Biden's botched Afghan exit is a disaster at home and abroad long in the making
The debacle of the US defeat and chaotic retreat in Afghanistan is a political disaster for Joe Biden, whose failure to orchestrate an urgent and orderly exit will further rock a presidency plagued by crises and stain his legacy.
But a stunning Taliban blitzkrieg followed more than 20 years of US and allied policy failures, misunderstandings of Afghan politics and culture, public war fatigue and the culpability and corruption of the failed state's leaders.
And while Biden's political and geopolitical rivals rush to exploit his mistakes, the true magnitude of the crisis can only be judged in the human tragedy of a people again subject to Taliban persecution. And a failure to fulfill the now apparently near-impossible tasks of evacuating all the Afghan translators, workers and fixers on whom the US relied and who now face Taliban retribution would besmirch America's conscience and global reputation.
"It is a stain on our nation's integrity and honor that even just a few months ago, we were not meeting our obligation to the men and women, our Afghan allies who served alongside us," Jake Wood, a former US Marine and Afghan war veteran, told CNN's Pamela Brown on Sunday. "We owe them the special immigrant visas. We owe them safety, every bit as much as we owe safety to our embassy workers in Kabul.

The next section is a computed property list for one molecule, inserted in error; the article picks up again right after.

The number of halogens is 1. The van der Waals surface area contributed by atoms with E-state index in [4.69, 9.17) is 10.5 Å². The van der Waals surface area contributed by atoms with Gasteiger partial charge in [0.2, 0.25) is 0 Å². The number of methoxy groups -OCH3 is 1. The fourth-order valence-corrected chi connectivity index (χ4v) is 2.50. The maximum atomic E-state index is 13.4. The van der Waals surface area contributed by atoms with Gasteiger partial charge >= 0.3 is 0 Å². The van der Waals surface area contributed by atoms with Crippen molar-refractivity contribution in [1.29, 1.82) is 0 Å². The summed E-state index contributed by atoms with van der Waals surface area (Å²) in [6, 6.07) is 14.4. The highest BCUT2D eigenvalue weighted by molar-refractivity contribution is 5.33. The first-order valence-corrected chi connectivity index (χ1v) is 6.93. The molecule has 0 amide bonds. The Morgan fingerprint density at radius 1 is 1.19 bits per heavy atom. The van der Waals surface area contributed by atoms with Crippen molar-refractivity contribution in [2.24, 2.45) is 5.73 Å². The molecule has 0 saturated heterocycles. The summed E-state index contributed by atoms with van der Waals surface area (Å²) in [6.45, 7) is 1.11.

The US launched the Afghan war 20 years ago in a mood of vengeance, resolve and unity, after al Qaeda's attacks on New York and Washington shattered the post-Cold War myth of American hyper power. It is ending it in a rushed race to get out, humbled by a primitive militia, that is nevertheless ready to die for jihad on its home soil and is re-imposing its feudal writ on a war-ravaged nation that bleeds foreign invaders dry.
That a war that killed or maimed thousands of Americans, many more Afghan civilians and cost a trillion dollars, ended so abruptly with such an ignominious eclipse was shocking. But it perhaps should not have been.
Ironically, Biden's mismanagement of the withdrawal from Afghanistan underscored his core point — that US visions of forging a functioning nation were illusory and that many more years of US involvement would not make any difference. The evaporating Afghan forces and police that the US spent billions building up to fight the Taliban mystified many Washington officials. This encapsulated how top military brass and diplomats were misled by their own preconceptions and the investment of years of US blood and treasure, troops surges, drawdowns, diplomatic offensives and arbitrary timelines to leave.
The sudden Afghan crisis, that developed at stunning speed -- at least to most people in Washington who had long since looked away from the country's longest war -- is the most serious political reversal yet for Biden. And it came only days after he celebrated his biggest victories so far -- the passage of more than $4.5 trillion combined in infrastructure and budget spending through the Senate. The win defied the skeptics who had long mocked his vow to bring Republicans and Democrats together, followed his earlier signing of a huge Covid-19 relief bill and bolstered his reputation as an effective domestic leader. Much of that momentum -- at least for now -- risks being drowned out by the imagery of American defeat abroad.